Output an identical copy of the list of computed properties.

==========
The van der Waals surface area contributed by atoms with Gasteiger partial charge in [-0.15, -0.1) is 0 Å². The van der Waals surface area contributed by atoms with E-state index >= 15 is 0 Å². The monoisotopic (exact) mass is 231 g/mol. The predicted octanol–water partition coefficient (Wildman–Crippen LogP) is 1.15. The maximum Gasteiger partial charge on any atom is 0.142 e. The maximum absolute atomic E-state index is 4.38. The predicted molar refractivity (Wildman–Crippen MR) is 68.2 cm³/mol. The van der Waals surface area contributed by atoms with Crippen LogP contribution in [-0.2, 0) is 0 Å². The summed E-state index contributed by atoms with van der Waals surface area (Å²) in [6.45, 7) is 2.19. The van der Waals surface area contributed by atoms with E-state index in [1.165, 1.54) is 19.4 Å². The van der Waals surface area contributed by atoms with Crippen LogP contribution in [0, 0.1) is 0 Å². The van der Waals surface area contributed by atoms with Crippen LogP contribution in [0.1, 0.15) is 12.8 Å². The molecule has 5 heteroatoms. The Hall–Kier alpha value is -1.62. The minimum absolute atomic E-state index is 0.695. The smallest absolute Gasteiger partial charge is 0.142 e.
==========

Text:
The van der Waals surface area contributed by atoms with Gasteiger partial charge in [-0.15, -0.1) is 0 Å². The van der Waals surface area contributed by atoms with E-state index >= 15 is 0 Å². The monoisotopic (exact) mass is 231 g/mol. The predicted octanol–water partition coefficient (Wildman–Crippen LogP) is 1.15. The maximum Gasteiger partial charge on any atom is 0.142 e. The maximum absolute atomic E-state index is 4.38. The predicted molar refractivity (Wildman–Crippen MR) is 68.2 cm³/mol. The van der Waals surface area contributed by atoms with Crippen LogP contribution in [-0.2, 0) is 0 Å². The summed E-state index contributed by atoms with van der Waals surface area (Å²) in [6.45, 7) is 2.19. The van der Waals surface area contributed by atoms with E-state index in [1.165, 1.54) is 19.4 Å². The van der Waals surface area contributed by atoms with Crippen LogP contribution in [0, 0.1) is 0 Å². The van der Waals surface area contributed by atoms with Crippen LogP contribution in [0.1, 0.15) is 12.8 Å². The molecule has 5 heteroatoms. The Hall–Kier alpha value is -1.62. The minimum absolute atomic E-state index is 0.695. The smallest absolute Gasteiger partial charge is 0.142 e.